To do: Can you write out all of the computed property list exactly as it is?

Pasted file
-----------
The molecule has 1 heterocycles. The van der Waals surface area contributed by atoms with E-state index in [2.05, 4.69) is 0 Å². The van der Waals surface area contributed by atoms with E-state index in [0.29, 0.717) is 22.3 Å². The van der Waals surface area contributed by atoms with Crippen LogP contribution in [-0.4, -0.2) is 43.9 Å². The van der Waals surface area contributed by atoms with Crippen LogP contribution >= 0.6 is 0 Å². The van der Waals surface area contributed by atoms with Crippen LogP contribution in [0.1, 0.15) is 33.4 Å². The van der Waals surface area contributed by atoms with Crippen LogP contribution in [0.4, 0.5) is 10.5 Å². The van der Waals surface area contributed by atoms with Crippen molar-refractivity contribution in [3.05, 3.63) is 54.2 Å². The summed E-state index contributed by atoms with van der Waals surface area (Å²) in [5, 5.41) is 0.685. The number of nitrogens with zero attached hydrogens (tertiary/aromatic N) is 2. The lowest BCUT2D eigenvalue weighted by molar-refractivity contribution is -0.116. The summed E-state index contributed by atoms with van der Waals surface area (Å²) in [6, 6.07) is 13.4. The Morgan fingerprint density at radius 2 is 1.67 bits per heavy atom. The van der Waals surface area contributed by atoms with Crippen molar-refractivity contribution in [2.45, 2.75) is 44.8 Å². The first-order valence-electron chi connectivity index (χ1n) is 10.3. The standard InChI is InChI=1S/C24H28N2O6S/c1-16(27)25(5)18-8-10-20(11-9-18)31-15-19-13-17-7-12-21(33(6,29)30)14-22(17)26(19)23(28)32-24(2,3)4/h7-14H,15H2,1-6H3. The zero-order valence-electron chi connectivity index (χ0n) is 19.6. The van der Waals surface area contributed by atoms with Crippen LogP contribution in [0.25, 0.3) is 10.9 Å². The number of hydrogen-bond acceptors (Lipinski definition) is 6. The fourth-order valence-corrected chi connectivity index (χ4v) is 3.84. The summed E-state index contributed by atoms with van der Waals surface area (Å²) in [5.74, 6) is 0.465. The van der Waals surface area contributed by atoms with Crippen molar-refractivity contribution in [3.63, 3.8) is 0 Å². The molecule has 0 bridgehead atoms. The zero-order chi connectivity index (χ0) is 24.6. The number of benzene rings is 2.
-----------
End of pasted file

The molecule has 1 heterocycles. The van der Waals surface area contributed by atoms with E-state index in [2.05, 4.69) is 0 Å². The van der Waals surface area contributed by atoms with E-state index in [0.29, 0.717) is 22.3 Å². The van der Waals surface area contributed by atoms with Crippen LogP contribution in [-0.4, -0.2) is 43.9 Å². The van der Waals surface area contributed by atoms with Crippen LogP contribution >= 0.6 is 0 Å². The van der Waals surface area contributed by atoms with Crippen LogP contribution in [0.1, 0.15) is 33.4 Å². The van der Waals surface area contributed by atoms with Crippen LogP contribution in [0.4, 0.5) is 10.5 Å². The van der Waals surface area contributed by atoms with Crippen molar-refractivity contribution in [3.05, 3.63) is 54.2 Å². The summed E-state index contributed by atoms with van der Waals surface area (Å²) in [5, 5.41) is 0.685. The number of nitrogens with zero attached hydrogens (tertiary/aromatic N) is 2. The lowest BCUT2D eigenvalue weighted by molar-refractivity contribution is -0.116. The summed E-state index contributed by atoms with van der Waals surface area (Å²) in [6, 6.07) is 13.4. The Morgan fingerprint density at radius 2 is 1.67 bits per heavy atom. The van der Waals surface area contributed by atoms with Crippen molar-refractivity contribution in [2.45, 2.75) is 44.8 Å². The first-order valence-electron chi connectivity index (χ1n) is 10.3. The standard InChI is InChI=1S/C24H28N2O6S/c1-16(27)25(5)18-8-10-20(11-9-18)31-15-19-13-17-7-12-21(33(6,29)30)14-22(17)26(19)23(28)32-24(2,3)4/h7-14H,15H2,1-6H3. The zero-order valence-electron chi connectivity index (χ0n) is 19.6. The van der Waals surface area contributed by atoms with Crippen LogP contribution in [0.25, 0.3) is 10.9 Å². The number of hydrogen-bond acceptors (Lipinski definition) is 6. The fourth-order valence-corrected chi connectivity index (χ4v) is 3.84. The summed E-state index contributed by atoms with van der Waals surface area (Å²) in [5.74, 6) is 0.465. The van der Waals surface area contributed by atoms with Crippen molar-refractivity contribution in [3.63, 3.8) is 0 Å². The molecule has 0 bridgehead atoms. The zero-order chi connectivity index (χ0) is 24.6. The number of benzene rings is 2.